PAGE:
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Scottsdale, Ariz. ranked among best cities in the nation to live

PHOENIX — If you live in Scottsdale, Arizona, you’re in luck! According to Livability.com, Scottsdale residents live in one of the best cities in the nation.

In their annual Top 100 Best Places to Live list, Scottsdale ranked slightly above the middle spot at No. 40.

According to the website, Scottsdale earned its ranking due to the various opportunities it offers to residents, such as exploring the Sonoran Desert, playing on more than 200 golf courses or hitting up some of the best nightclubs in the area.

While Scottsdale also has a reputation of offering a luxurious experience with a cosmopolitan feel to its residents, Livability.com said its top employers include Honor Health, General Dynamics and Mayo Clinic.

Rochester, Minnesota; Bellevue, Washington; Madison, Wisconsin; Santa Barbara, California; Boulder, Colorado; Palo Alto, California; Bismarck, North Dakota; Ann Arbor, Michigan; Iowa City, Iowa and Sioux Falls, South Dakota, rounded out the top 10 cities to live.

Matt Carmichael, editor of Livability.com, said the list was compiled to hopefully help residents find a perfect place to call home.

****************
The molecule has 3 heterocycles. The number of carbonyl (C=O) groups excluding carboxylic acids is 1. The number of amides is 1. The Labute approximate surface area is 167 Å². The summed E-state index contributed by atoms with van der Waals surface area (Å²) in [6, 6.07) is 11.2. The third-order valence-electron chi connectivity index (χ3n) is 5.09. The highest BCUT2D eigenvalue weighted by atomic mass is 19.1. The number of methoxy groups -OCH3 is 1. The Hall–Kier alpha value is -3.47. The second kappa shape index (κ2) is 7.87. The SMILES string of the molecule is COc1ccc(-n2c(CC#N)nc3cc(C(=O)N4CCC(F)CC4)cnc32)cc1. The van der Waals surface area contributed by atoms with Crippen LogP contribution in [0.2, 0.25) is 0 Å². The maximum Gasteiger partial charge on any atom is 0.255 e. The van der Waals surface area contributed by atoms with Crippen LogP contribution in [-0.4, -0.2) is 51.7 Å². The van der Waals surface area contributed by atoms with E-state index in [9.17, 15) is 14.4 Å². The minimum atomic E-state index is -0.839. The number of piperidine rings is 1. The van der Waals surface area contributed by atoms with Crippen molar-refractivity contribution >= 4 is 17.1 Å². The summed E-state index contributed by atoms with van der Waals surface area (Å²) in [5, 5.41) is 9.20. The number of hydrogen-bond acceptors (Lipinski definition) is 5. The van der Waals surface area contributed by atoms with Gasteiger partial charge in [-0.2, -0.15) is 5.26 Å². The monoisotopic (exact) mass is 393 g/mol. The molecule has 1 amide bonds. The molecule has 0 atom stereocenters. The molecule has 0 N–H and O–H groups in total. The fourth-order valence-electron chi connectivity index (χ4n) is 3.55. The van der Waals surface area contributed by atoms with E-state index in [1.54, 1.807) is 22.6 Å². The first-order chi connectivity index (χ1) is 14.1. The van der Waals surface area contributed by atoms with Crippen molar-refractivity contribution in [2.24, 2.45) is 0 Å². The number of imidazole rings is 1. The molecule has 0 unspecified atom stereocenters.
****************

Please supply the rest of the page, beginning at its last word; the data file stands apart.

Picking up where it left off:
“Each of these cities is a great place to live,” he said in a recent press release. “Not every city is perfect for everyone, of course, but these are the top 5 percent, and somewhere in the Top 100, you’ll find a great fit to call your best place.”

Carmichael said this year’s data helps represent the cities that are renewing specific properties in their towns to help better serve residents.

“This is a great time to study livability,” he said in a recent press release. “Cities large and small are renewing their focus on improving the day-to-day lives of residents through better transportation, more vibrant downtowns, affordability and accessibility for a range of residents.”

The website said more than 30 states from coast-to-coast were represented on this year’s list, ranked in the following categories: Economics, housing, amenities, infrastructure, demographics, social and civic capital, education, and health care.

The data was collected from Urbanist Richard Florida and Assistant Clinical Professor at NYU School of Professional Studies Steven Pedigo, according to Livability.com.

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